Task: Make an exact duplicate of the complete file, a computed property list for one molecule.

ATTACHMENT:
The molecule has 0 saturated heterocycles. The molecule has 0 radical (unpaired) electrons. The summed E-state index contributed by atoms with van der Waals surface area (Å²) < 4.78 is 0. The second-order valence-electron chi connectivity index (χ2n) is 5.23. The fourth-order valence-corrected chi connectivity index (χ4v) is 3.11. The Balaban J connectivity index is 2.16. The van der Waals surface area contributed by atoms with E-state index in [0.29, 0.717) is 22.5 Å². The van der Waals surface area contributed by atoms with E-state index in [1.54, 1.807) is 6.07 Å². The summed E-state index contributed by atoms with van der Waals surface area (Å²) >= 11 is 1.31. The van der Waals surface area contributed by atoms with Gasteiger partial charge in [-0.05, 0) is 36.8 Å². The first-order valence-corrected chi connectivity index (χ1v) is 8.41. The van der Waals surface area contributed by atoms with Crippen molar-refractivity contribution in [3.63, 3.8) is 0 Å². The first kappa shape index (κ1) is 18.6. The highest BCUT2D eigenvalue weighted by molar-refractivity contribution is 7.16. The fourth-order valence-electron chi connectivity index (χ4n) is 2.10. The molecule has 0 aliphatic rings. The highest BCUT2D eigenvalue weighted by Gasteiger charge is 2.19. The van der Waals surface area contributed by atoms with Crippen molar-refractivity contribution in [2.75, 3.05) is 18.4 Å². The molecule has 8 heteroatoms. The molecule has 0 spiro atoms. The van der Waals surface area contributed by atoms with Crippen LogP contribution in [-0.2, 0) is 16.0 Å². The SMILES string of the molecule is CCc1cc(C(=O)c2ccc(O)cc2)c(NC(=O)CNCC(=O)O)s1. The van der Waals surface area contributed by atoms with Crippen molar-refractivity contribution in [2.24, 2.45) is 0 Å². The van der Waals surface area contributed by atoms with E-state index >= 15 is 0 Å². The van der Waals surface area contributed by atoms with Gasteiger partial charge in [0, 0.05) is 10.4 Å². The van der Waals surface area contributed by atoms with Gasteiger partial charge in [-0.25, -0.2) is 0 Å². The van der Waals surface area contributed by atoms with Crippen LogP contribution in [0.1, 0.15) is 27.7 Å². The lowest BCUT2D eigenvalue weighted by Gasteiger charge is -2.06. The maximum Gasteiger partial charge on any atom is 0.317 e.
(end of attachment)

The molecule has 0 saturated heterocycles. The molecule has 0 radical (unpaired) electrons. The summed E-state index contributed by atoms with van der Waals surface area (Å²) < 4.78 is 0. The second-order valence-electron chi connectivity index (χ2n) is 5.23. The fourth-order valence-corrected chi connectivity index (χ4v) is 3.11. The Balaban J connectivity index is 2.16. The van der Waals surface area contributed by atoms with E-state index in [0.29, 0.717) is 22.5 Å². The van der Waals surface area contributed by atoms with E-state index in [1.54, 1.807) is 6.07 Å². The summed E-state index contributed by atoms with van der Waals surface area (Å²) >= 11 is 1.31. The van der Waals surface area contributed by atoms with Gasteiger partial charge in [-0.05, 0) is 36.8 Å². The first-order valence-corrected chi connectivity index (χ1v) is 8.41. The van der Waals surface area contributed by atoms with Crippen molar-refractivity contribution in [3.63, 3.8) is 0 Å². The first kappa shape index (κ1) is 18.6. The highest BCUT2D eigenvalue weighted by molar-refractivity contribution is 7.16. The fourth-order valence-electron chi connectivity index (χ4n) is 2.10. The molecule has 0 aliphatic rings. The highest BCUT2D eigenvalue weighted by Gasteiger charge is 2.19. The van der Waals surface area contributed by atoms with Crippen molar-refractivity contribution in [2.75, 3.05) is 18.4 Å². The molecule has 8 heteroatoms. The molecule has 0 spiro atoms. The van der Waals surface area contributed by atoms with Crippen LogP contribution in [-0.2, 0) is 16.0 Å². The SMILES string of the molecule is CCc1cc(C(=O)c2ccc(O)cc2)c(NC(=O)CNCC(=O)O)s1. The van der Waals surface area contributed by atoms with Crippen molar-refractivity contribution in [2.24, 2.45) is 0 Å². The van der Waals surface area contributed by atoms with E-state index >= 15 is 0 Å². The van der Waals surface area contributed by atoms with Gasteiger partial charge in [0, 0.05) is 10.4 Å². The van der Waals surface area contributed by atoms with Gasteiger partial charge in [-0.25, -0.2) is 0 Å². The van der Waals surface area contributed by atoms with Crippen LogP contribution in [0.1, 0.15) is 27.7 Å². The lowest BCUT2D eigenvalue weighted by Gasteiger charge is -2.06. The maximum Gasteiger partial charge on any atom is 0.317 e.